Video: Properties of Arithmetic Sequences

Olivia is training for a 10 km race. On each training day, she runs 0.5 km more than the previous day. If she completes 4 km on her fourth day, on what day will she complete 10 km?

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Video Transcript

Olivia is training for a 10-kilometer race. On each training day, she runs 0.5 kilometers more than the previous day. If she completes four kilometers on her fourth day, on what day will she complete 10 kilometers?

Let’s look carefully at the information we’ve been given. We’re told that on each training day, Olivia runs 0.5 or half a kilometer more than the previous day. This means that the distances Olivia runs each day form an arithmetic sequence with a common difference 𝑑 of 0.5. We don’t know how far Olivia ran on the first day. But we do know that she runs four kilometers on the fourth day. We can therefore use the formula for the general term of an arithmetic sequence π‘Ž sub 𝑛 equals π‘Ž plus 𝑛 minus one 𝑑 to form an equation. We have four is equal to π‘Ž plus 0.5 multiplied by four minus one. That simplifies to four is equal to π‘Ž plus 1.5. And we can solve this equation for π‘Ž by subtracting 1.5 from each side.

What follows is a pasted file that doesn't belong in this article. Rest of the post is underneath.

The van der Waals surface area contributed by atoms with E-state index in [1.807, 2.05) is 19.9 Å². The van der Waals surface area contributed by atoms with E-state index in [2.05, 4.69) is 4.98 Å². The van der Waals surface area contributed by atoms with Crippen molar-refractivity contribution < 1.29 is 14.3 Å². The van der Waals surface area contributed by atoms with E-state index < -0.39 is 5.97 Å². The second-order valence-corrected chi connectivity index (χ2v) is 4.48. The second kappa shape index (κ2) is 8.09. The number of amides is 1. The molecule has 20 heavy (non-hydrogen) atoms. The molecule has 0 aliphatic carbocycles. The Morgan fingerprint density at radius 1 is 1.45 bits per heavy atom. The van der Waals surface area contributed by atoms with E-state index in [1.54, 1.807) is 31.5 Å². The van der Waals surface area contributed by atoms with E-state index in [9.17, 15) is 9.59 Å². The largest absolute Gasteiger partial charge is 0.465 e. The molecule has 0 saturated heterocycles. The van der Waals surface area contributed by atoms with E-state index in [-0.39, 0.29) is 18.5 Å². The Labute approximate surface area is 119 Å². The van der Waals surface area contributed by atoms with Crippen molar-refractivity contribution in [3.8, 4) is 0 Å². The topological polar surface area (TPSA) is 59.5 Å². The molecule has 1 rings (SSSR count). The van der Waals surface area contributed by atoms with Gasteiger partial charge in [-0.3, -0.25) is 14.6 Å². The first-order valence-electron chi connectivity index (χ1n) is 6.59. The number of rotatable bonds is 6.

Doing so, we have π‘Ž is equal to 2.5. So we now know that Olivia ran 2.5 kilometers on the first day of her training. What we’re asked, though, is on what day will she complete 10 kilometers? So which term in the sequence or what value of 𝑛 gives a term equal to 10? We can therefore substitute π‘Ž equals 2.5, 𝑑 equals 0.5, and π‘Ž 𝑛 equals 10 to give us an equation we can solve to find the value of 𝑛. Distributing the parentheses, we have 2.5 plus 0.5𝑛 minus 0.5 equals 10. And then the left-hand side simplifies to two plus 0.5𝑛 is equal to 10. We can subtract two from each side to give 0.5𝑛 is equal to eight and then multiply each side of our equation by two to give 𝑛 is equal to 16. So the term number or the order of the term which is equal to 10 is 16. And so we know that Olivia will complete 10 kilometers on the 16th day of her training plan.

Of course, the other way to answer this question once we’d calculated the value of π‘Ž would’ve been to list out all the terms of the sequence by adding 0.5 each time: 2.5, three, 3.5, four. But it would take quite a long time to get to the 16th term, so it’s more efficient to use the first method. In either case so, our answer to the problem is 16.

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